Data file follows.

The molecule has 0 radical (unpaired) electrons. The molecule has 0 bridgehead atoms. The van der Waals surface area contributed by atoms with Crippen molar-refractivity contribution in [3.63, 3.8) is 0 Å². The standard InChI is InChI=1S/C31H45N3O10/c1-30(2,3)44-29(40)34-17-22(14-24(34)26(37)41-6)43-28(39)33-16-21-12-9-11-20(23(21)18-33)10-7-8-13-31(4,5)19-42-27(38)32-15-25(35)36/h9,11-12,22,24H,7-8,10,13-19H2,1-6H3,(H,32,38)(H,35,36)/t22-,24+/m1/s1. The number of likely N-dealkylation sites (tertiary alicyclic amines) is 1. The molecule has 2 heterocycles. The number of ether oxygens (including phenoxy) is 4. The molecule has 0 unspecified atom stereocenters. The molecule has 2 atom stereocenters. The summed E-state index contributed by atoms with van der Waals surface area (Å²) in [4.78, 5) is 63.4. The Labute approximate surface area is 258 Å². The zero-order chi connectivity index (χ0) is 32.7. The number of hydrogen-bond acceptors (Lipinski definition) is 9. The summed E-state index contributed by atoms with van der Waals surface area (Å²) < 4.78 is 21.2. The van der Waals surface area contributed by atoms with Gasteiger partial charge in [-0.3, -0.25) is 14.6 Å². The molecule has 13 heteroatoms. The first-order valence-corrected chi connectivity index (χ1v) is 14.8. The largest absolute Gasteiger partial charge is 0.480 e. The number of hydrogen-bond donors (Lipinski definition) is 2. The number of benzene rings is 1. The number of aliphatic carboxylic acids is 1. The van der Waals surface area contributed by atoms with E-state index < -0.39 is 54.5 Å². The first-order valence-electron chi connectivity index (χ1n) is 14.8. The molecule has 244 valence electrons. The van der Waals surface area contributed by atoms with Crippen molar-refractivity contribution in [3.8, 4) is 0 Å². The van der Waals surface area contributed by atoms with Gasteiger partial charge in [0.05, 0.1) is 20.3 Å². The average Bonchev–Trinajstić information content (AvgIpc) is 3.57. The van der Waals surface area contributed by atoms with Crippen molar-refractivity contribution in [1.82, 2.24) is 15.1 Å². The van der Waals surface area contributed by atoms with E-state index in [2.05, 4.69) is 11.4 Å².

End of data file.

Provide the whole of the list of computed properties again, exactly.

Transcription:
The molecule has 0 radical (unpaired) electrons. The molecule has 0 bridgehead atoms. The van der Waals surface area contributed by atoms with Crippen molar-refractivity contribution in [3.63, 3.8) is 0 Å². The standard InChI is InChI=1S/C31H45N3O10/c1-30(2,3)44-29(40)34-17-22(14-24(34)26(37)41-6)43-28(39)33-16-21-12-9-11-20(23(21)18-33)10-7-8-13-31(4,5)19-42-27(38)32-15-25(35)36/h9,11-12,22,24H,7-8,10,13-19H2,1-6H3,(H,32,38)(H,35,36)/t22-,24+/m1/s1. The number of likely N-dealkylation sites (tertiary alicyclic amines) is 1. The molecule has 2 heterocycles. The number of ether oxygens (including phenoxy) is 4. The molecule has 0 unspecified atom stereocenters. The molecule has 2 atom stereocenters. The summed E-state index contributed by atoms with van der Waals surface area (Å²) in [4.78, 5) is 63.4. The Labute approximate surface area is 258 Å². The zero-order chi connectivity index (χ0) is 32.7. The number of hydrogen-bond acceptors (Lipinski definition) is 9. The summed E-state index contributed by atoms with van der Waals surface area (Å²) < 4.78 is 21.2. The van der Waals surface area contributed by atoms with Gasteiger partial charge in [-0.3, -0.25) is 14.6 Å². The molecule has 13 heteroatoms. The first-order valence-corrected chi connectivity index (χ1v) is 14.8. The largest absolute Gasteiger partial charge is 0.480 e. The number of hydrogen-bond donors (Lipinski definition) is 2. The number of benzene rings is 1. The number of aliphatic carboxylic acids is 1. The van der Waals surface area contributed by atoms with E-state index < -0.39 is 54.5 Å². The first-order valence-electron chi connectivity index (χ1n) is 14.8. The molecule has 244 valence electrons. The van der Waals surface area contributed by atoms with Crippen molar-refractivity contribution in [3.8, 4) is 0 Å². The van der Waals surface area contributed by atoms with Gasteiger partial charge in [0.05, 0.1) is 20.3 Å². The average Bonchev–Trinajstić information content (AvgIpc) is 3.57. The van der Waals surface area contributed by atoms with Crippen molar-refractivity contribution in [1.82, 2.24) is 15.1 Å². The van der Waals surface area contributed by atoms with E-state index in [2.05, 4.69) is 11.4 Å².